If you're fortunate enough to have a roomy washer, you can do the final steps a bit differently. You'll have to follow the same process of rinsing the comforter in the tub. But, once you finish letting it sit in there, transfer it to the washer.
Use a trash bag to do this. This way, water won't drip all over the floor. You don't have to rinse it before you transfer it over. At this point, the comforter is soaked with water, detergent, and laundry booster.
Therefore, you won't need to add more of these products once it's in the washer. Run the machine on a hot or warm water cycle. This step focuses more on getting rid of the detergent and booster.
It's less labor-intensive because you won't have to rinse it in the tub by hand. Once the cycle finishes, transfer it over to the dryer. Of course, include some dryer or tennis balls to encourage fluffing.
Can I Bleach a White Comforter?
Bleach is a common product that many people love to use. It whitens, brightens, and removes a variety of stains. There's a way it goes about doing this.
It converts dirt into colorless, soluble particles. This process helps detergents and water do the rest of the work. Since bleach is handy in other loads of laundry, would it help in whitening a comforter?
Unfortunately, it won't help in this case. As mentioned, the yellow color comes primarily from body oils and sweat. Bleach doesn't react well to sweat stains.
In the worst case, it can make the stains worse. More specifically, it can make them yellower than before. Though, this negative effect is relevant to chlorine bleach.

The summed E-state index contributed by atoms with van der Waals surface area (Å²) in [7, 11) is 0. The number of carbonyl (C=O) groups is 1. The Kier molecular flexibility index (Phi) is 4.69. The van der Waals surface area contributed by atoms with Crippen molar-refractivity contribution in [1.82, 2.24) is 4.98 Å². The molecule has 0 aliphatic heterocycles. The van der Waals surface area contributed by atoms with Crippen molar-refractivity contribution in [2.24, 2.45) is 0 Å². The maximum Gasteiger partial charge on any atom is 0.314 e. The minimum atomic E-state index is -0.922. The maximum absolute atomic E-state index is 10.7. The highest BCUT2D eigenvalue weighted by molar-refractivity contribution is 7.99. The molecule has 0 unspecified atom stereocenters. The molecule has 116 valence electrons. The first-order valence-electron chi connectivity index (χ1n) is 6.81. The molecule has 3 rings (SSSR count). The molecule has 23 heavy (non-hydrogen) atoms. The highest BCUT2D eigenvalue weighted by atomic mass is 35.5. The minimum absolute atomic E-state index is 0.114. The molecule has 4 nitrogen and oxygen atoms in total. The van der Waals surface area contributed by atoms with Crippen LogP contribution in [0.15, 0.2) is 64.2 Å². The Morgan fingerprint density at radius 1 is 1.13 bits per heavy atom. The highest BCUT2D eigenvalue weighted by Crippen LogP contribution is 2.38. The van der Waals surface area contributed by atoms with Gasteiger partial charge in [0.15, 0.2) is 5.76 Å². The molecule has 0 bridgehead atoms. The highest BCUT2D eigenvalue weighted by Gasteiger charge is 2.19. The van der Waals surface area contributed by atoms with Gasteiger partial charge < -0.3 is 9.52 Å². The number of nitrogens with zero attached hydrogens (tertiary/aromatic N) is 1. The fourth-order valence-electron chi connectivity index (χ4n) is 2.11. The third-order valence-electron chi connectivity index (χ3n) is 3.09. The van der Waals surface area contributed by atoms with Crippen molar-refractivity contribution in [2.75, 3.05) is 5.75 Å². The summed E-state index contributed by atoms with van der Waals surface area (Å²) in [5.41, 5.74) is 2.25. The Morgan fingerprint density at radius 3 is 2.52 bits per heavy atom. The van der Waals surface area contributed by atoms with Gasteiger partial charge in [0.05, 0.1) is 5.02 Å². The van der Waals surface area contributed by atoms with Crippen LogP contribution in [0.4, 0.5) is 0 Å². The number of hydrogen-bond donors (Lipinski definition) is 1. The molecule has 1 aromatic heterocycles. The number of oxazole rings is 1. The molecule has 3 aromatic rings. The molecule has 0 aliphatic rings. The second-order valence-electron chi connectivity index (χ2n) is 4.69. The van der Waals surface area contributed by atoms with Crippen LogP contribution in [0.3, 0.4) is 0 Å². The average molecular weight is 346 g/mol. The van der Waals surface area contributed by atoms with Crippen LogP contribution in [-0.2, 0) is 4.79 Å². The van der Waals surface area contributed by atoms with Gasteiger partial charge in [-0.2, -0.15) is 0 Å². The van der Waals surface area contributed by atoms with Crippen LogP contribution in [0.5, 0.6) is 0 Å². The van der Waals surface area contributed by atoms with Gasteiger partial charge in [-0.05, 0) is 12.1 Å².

Oxygen bleach is less destructive and more effective for removing sweat stains. If you're using OxiClean to whiten your comforter, you're already using a form of bleach. It contains 50-60% active oxygen bleach.
Can You Put a Comforter in the Washing Machine?
The answer to this question depends on the size of the washing machine. Most comforters will do fine in a washer. However, you'll need enough space to clean anything inside efficiently.
Unfortunately, most comforters won't fit inside without cramming them. If this describes your situation, it would be better to go to a laundromat instead.
Jamming the comforter into the washer isn't recommendable, as you'd be compressing the filling. So, some areas will get exposed to water and detergents. But, some sides won't receive the same treatment.
It hurts seeing a white comforter turn yellow. What was once a bright addition to your bed is now a reminder of how dirty it can be. Fortunately, there's a way to regain the brightness it once had. Hopefully, the method above works for your situation.